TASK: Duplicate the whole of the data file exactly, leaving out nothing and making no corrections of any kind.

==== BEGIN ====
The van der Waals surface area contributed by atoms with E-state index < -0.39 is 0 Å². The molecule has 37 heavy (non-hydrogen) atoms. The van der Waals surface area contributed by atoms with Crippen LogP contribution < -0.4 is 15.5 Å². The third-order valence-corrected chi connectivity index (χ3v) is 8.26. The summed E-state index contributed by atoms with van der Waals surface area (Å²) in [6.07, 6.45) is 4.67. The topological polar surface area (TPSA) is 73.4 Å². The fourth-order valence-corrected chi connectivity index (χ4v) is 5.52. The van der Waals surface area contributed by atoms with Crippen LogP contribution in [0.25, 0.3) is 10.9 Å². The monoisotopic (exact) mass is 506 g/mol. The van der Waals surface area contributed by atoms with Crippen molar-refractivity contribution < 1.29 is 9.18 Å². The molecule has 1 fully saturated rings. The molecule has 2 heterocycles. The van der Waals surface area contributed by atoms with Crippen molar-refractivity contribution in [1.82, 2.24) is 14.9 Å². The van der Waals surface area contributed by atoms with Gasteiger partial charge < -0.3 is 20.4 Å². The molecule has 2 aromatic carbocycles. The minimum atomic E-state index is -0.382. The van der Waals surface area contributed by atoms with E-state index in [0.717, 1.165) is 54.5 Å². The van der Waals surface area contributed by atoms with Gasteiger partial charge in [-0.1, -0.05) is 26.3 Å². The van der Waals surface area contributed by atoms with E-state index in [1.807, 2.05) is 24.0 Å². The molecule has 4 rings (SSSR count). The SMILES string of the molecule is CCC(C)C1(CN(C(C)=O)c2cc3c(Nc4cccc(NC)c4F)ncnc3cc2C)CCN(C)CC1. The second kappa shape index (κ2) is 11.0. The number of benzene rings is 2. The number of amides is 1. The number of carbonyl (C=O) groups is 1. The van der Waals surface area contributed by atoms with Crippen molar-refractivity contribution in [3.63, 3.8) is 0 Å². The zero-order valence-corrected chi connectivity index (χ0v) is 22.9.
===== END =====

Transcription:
The van der Waals surface area contributed by atoms with E-state index < -0.39 is 0 Å². The molecule has 37 heavy (non-hydrogen) atoms. The van der Waals surface area contributed by atoms with Crippen LogP contribution < -0.4 is 15.5 Å². The third-order valence-corrected chi connectivity index (χ3v) is 8.26. The summed E-state index contributed by atoms with van der Waals surface area (Å²) in [6.07, 6.45) is 4.67. The topological polar surface area (TPSA) is 73.4 Å². The fourth-order valence-corrected chi connectivity index (χ4v) is 5.52. The van der Waals surface area contributed by atoms with Crippen LogP contribution in [0.25, 0.3) is 10.9 Å². The monoisotopic (exact) mass is 506 g/mol. The van der Waals surface area contributed by atoms with Crippen molar-refractivity contribution < 1.29 is 9.18 Å². The molecule has 1 fully saturated rings. The molecule has 2 heterocycles. The van der Waals surface area contributed by atoms with Crippen molar-refractivity contribution in [1.82, 2.24) is 14.9 Å². The van der Waals surface area contributed by atoms with Gasteiger partial charge < -0.3 is 20.4 Å². The molecule has 2 aromatic carbocycles. The minimum atomic E-state index is -0.382. The van der Waals surface area contributed by atoms with E-state index in [0.717, 1.165) is 54.5 Å². The van der Waals surface area contributed by atoms with Gasteiger partial charge in [-0.1, -0.05) is 26.3 Å². The van der Waals surface area contributed by atoms with E-state index in [1.807, 2.05) is 24.0 Å². The molecule has 4 rings (SSSR count). The SMILES string of the molecule is CCC(C)C1(CN(C(C)=O)c2cc3c(Nc4cccc(NC)c4F)ncnc3cc2C)CCN(C)CC1. The second kappa shape index (κ2) is 11.0. The number of benzene rings is 2. The number of amides is 1. The number of carbonyl (C=O) groups is 1. The van der Waals surface area contributed by atoms with Crippen molar-refractivity contribution in [3.63, 3.8) is 0 Å². The zero-order valence-corrected chi connectivity index (χ0v) is 22.9.